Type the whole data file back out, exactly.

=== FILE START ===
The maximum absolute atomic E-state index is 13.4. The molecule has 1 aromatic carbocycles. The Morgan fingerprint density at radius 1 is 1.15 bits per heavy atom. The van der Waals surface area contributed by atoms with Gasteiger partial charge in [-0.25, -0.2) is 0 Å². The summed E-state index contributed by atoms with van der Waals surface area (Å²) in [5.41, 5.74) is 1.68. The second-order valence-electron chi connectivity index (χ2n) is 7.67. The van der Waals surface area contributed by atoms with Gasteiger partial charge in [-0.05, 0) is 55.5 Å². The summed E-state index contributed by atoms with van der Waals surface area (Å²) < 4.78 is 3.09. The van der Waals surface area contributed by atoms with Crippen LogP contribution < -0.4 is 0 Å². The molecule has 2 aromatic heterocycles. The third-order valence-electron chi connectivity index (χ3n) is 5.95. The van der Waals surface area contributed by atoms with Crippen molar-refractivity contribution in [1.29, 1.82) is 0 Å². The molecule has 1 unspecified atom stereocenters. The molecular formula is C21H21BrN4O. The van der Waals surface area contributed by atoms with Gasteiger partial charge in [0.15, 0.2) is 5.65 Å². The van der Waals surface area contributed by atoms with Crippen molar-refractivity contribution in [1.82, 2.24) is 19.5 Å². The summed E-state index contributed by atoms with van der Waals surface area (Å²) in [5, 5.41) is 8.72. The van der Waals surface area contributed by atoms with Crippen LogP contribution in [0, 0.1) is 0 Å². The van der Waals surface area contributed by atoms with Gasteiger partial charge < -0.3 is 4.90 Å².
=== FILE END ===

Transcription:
The maximum absolute atomic E-state index is 13.4. The molecule has 1 aromatic carbocycles. The Morgan fingerprint density at radius 1 is 1.15 bits per heavy atom. The van der Waals surface area contributed by atoms with Gasteiger partial charge in [-0.25, -0.2) is 0 Å². The summed E-state index contributed by atoms with van der Waals surface area (Å²) in [5.41, 5.74) is 1.68. The second-order valence-electron chi connectivity index (χ2n) is 7.67. The van der Waals surface area contributed by atoms with Gasteiger partial charge in [-0.05, 0) is 55.5 Å². The summed E-state index contributed by atoms with van der Waals surface area (Å²) < 4.78 is 3.09. The van der Waals surface area contributed by atoms with Crippen LogP contribution < -0.4 is 0 Å². The molecule has 2 aromatic heterocycles. The third-order valence-electron chi connectivity index (χ3n) is 5.95. The van der Waals surface area contributed by atoms with Crippen molar-refractivity contribution in [1.29, 1.82) is 0 Å². The molecule has 1 unspecified atom stereocenters. The molecular formula is C21H21BrN4O. The van der Waals surface area contributed by atoms with Gasteiger partial charge in [0.15, 0.2) is 5.65 Å². The van der Waals surface area contributed by atoms with Crippen molar-refractivity contribution in [1.82, 2.24) is 19.5 Å². The summed E-state index contributed by atoms with van der Waals surface area (Å²) in [5, 5.41) is 8.72. The van der Waals surface area contributed by atoms with Crippen LogP contribution in [0, 0.1) is 0 Å². The van der Waals surface area contributed by atoms with Gasteiger partial charge < -0.3 is 4.90 Å².